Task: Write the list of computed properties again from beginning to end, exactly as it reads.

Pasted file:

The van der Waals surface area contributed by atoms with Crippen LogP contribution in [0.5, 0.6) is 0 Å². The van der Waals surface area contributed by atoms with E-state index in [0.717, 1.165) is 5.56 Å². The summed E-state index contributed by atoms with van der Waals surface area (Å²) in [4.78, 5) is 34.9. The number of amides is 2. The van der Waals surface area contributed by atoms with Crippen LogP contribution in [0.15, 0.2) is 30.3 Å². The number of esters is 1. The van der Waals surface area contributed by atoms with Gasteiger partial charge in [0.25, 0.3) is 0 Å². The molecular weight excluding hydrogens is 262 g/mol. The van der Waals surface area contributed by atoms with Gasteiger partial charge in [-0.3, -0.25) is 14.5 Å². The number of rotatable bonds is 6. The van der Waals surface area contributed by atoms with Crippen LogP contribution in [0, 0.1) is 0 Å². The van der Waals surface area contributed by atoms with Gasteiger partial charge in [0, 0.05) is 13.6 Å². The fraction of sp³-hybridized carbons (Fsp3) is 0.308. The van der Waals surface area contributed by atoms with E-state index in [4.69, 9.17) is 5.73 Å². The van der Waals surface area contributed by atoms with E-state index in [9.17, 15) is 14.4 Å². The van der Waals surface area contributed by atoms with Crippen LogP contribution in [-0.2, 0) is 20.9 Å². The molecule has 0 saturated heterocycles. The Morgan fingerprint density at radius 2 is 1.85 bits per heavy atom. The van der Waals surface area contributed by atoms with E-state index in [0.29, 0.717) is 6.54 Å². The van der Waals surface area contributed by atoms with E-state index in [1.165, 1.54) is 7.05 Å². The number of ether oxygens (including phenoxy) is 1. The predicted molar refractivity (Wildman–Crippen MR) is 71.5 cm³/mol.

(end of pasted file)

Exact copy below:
The van der Waals surface area contributed by atoms with Crippen LogP contribution in [0.5, 0.6) is 0 Å². The van der Waals surface area contributed by atoms with E-state index in [0.717, 1.165) is 5.56 Å². The summed E-state index contributed by atoms with van der Waals surface area (Å²) in [4.78, 5) is 34.9. The number of amides is 2. The van der Waals surface area contributed by atoms with Crippen LogP contribution in [0.15, 0.2) is 30.3 Å². The number of esters is 1. The van der Waals surface area contributed by atoms with Gasteiger partial charge in [0.25, 0.3) is 0 Å². The molecular weight excluding hydrogens is 262 g/mol. The van der Waals surface area contributed by atoms with Gasteiger partial charge in [-0.3, -0.25) is 14.5 Å². The number of rotatable bonds is 6. The van der Waals surface area contributed by atoms with Crippen LogP contribution in [0, 0.1) is 0 Å². The van der Waals surface area contributed by atoms with Gasteiger partial charge in [0, 0.05) is 13.6 Å². The fraction of sp³-hybridized carbons (Fsp3) is 0.308. The van der Waals surface area contributed by atoms with E-state index in [4.69, 9.17) is 5.73 Å². The van der Waals surface area contributed by atoms with E-state index in [9.17, 15) is 14.4 Å². The van der Waals surface area contributed by atoms with Crippen LogP contribution in [-0.2, 0) is 20.9 Å². The molecule has 0 saturated heterocycles. The Morgan fingerprint density at radius 2 is 1.85 bits per heavy atom. The van der Waals surface area contributed by atoms with E-state index in [0.29, 0.717) is 6.54 Å². The van der Waals surface area contributed by atoms with E-state index in [1.165, 1.54) is 7.05 Å². The number of ether oxygens (including phenoxy) is 1. The predicted molar refractivity (Wildman–Crippen MR) is 71.5 cm³/mol.